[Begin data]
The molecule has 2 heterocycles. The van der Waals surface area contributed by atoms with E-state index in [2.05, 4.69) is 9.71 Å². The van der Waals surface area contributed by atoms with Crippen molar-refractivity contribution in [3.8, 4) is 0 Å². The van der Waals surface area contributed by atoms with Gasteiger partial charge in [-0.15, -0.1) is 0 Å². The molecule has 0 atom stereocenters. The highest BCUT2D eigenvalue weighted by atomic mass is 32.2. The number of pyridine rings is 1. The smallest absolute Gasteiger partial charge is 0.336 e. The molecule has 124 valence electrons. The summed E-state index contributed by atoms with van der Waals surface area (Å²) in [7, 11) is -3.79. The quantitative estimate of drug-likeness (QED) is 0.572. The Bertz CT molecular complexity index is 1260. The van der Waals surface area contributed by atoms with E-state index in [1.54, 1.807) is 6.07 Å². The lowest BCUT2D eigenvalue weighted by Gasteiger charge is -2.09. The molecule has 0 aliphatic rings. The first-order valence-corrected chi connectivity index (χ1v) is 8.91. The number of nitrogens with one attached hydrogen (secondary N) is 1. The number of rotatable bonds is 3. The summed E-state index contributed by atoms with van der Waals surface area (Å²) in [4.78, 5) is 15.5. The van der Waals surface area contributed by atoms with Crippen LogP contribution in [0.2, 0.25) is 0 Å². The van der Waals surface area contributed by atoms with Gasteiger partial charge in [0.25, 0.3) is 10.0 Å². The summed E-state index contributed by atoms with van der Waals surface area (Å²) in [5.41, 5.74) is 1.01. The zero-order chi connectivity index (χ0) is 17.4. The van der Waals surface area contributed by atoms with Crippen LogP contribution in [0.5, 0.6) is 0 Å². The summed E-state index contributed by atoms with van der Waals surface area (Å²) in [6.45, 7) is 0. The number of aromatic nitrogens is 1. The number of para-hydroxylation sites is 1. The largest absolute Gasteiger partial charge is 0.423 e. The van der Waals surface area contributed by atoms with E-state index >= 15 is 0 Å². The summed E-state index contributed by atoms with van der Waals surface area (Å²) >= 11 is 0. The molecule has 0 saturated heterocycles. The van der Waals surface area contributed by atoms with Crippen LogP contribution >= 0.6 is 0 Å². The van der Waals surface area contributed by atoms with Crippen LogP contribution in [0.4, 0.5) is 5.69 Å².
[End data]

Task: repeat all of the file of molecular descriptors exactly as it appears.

The molecule has 2 heterocycles. The van der Waals surface area contributed by atoms with E-state index in [2.05, 4.69) is 9.71 Å². The van der Waals surface area contributed by atoms with Crippen molar-refractivity contribution in [3.8, 4) is 0 Å². The van der Waals surface area contributed by atoms with Gasteiger partial charge in [-0.15, -0.1) is 0 Å². The molecule has 0 atom stereocenters. The highest BCUT2D eigenvalue weighted by atomic mass is 32.2. The number of pyridine rings is 1. The smallest absolute Gasteiger partial charge is 0.336 e. The molecule has 124 valence electrons. The summed E-state index contributed by atoms with van der Waals surface area (Å²) in [7, 11) is -3.79. The quantitative estimate of drug-likeness (QED) is 0.572. The Bertz CT molecular complexity index is 1260. The van der Waals surface area contributed by atoms with E-state index in [1.54, 1.807) is 6.07 Å². The lowest BCUT2D eigenvalue weighted by Gasteiger charge is -2.09. The molecule has 0 aliphatic rings. The first-order valence-corrected chi connectivity index (χ1v) is 8.91. The number of nitrogens with one attached hydrogen (secondary N) is 1. The number of rotatable bonds is 3. The summed E-state index contributed by atoms with van der Waals surface area (Å²) in [4.78, 5) is 15.5. The van der Waals surface area contributed by atoms with Crippen LogP contribution in [0.2, 0.25) is 0 Å². The van der Waals surface area contributed by atoms with Gasteiger partial charge in [0.25, 0.3) is 10.0 Å². The summed E-state index contributed by atoms with van der Waals surface area (Å²) in [5.41, 5.74) is 1.01. The zero-order chi connectivity index (χ0) is 17.4. The van der Waals surface area contributed by atoms with Crippen LogP contribution in [0.5, 0.6) is 0 Å². The summed E-state index contributed by atoms with van der Waals surface area (Å²) in [6.45, 7) is 0. The number of aromatic nitrogens is 1. The number of para-hydroxylation sites is 1. The largest absolute Gasteiger partial charge is 0.423 e. The van der Waals surface area contributed by atoms with E-state index >= 15 is 0 Å². The summed E-state index contributed by atoms with van der Waals surface area (Å²) >= 11 is 0. The molecule has 0 saturated heterocycles. The van der Waals surface area contributed by atoms with Crippen LogP contribution >= 0.6 is 0 Å². The van der Waals surface area contributed by atoms with Crippen LogP contribution in [0.4, 0.5) is 5.69 Å².